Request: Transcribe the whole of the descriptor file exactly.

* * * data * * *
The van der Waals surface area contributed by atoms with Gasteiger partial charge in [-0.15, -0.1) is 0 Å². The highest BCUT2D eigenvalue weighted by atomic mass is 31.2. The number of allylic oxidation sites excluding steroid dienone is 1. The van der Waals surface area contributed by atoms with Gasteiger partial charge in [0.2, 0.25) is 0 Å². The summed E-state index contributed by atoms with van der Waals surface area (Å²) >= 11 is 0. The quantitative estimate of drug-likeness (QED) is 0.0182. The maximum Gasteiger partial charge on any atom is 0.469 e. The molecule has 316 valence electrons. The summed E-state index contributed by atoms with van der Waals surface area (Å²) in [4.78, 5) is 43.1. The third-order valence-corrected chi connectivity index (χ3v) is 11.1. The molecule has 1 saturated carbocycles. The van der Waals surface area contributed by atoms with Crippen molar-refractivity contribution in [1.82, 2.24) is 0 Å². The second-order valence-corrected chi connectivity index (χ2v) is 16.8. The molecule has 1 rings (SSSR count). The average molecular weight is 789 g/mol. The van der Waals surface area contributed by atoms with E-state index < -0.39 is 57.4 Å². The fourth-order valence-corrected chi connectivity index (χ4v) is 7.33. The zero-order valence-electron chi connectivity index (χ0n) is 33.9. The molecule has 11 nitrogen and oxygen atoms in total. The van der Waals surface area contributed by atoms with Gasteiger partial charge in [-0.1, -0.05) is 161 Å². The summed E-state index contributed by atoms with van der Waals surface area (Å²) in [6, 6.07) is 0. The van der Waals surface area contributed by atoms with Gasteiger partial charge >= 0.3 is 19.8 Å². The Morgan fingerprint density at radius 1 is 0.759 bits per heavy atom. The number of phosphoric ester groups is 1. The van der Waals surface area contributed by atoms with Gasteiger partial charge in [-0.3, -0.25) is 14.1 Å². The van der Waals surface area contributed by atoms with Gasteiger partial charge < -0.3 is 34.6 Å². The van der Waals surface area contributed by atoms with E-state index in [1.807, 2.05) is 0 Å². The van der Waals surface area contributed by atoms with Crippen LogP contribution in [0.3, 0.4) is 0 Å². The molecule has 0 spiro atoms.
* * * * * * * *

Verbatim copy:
The van der Waals surface area contributed by atoms with Gasteiger partial charge in [-0.15, -0.1) is 0 Å². The highest BCUT2D eigenvalue weighted by atomic mass is 31.2. The number of allylic oxidation sites excluding steroid dienone is 1. The van der Waals surface area contributed by atoms with Gasteiger partial charge in [0.2, 0.25) is 0 Å². The summed E-state index contributed by atoms with van der Waals surface area (Å²) >= 11 is 0. The quantitative estimate of drug-likeness (QED) is 0.0182. The maximum Gasteiger partial charge on any atom is 0.469 e. The molecule has 316 valence electrons. The summed E-state index contributed by atoms with van der Waals surface area (Å²) in [4.78, 5) is 43.1. The third-order valence-corrected chi connectivity index (χ3v) is 11.1. The molecule has 1 saturated carbocycles. The van der Waals surface area contributed by atoms with Crippen molar-refractivity contribution in [1.82, 2.24) is 0 Å². The second-order valence-corrected chi connectivity index (χ2v) is 16.8. The molecule has 1 rings (SSSR count). The average molecular weight is 789 g/mol. The van der Waals surface area contributed by atoms with E-state index < -0.39 is 57.4 Å². The fourth-order valence-corrected chi connectivity index (χ4v) is 7.33. The zero-order valence-electron chi connectivity index (χ0n) is 33.9. The molecule has 11 nitrogen and oxygen atoms in total. The van der Waals surface area contributed by atoms with Gasteiger partial charge in [-0.1, -0.05) is 161 Å². The summed E-state index contributed by atoms with van der Waals surface area (Å²) in [6, 6.07) is 0. The van der Waals surface area contributed by atoms with Gasteiger partial charge >= 0.3 is 19.8 Å². The Morgan fingerprint density at radius 1 is 0.759 bits per heavy atom. The number of phosphoric ester groups is 1. The van der Waals surface area contributed by atoms with Gasteiger partial charge in [-0.3, -0.25) is 14.1 Å². The van der Waals surface area contributed by atoms with Gasteiger partial charge < -0.3 is 34.6 Å². The van der Waals surface area contributed by atoms with E-state index in [1.807, 2.05) is 0 Å². The van der Waals surface area contributed by atoms with Crippen LogP contribution in [0.3, 0.4) is 0 Å². The molecule has 0 spiro atoms.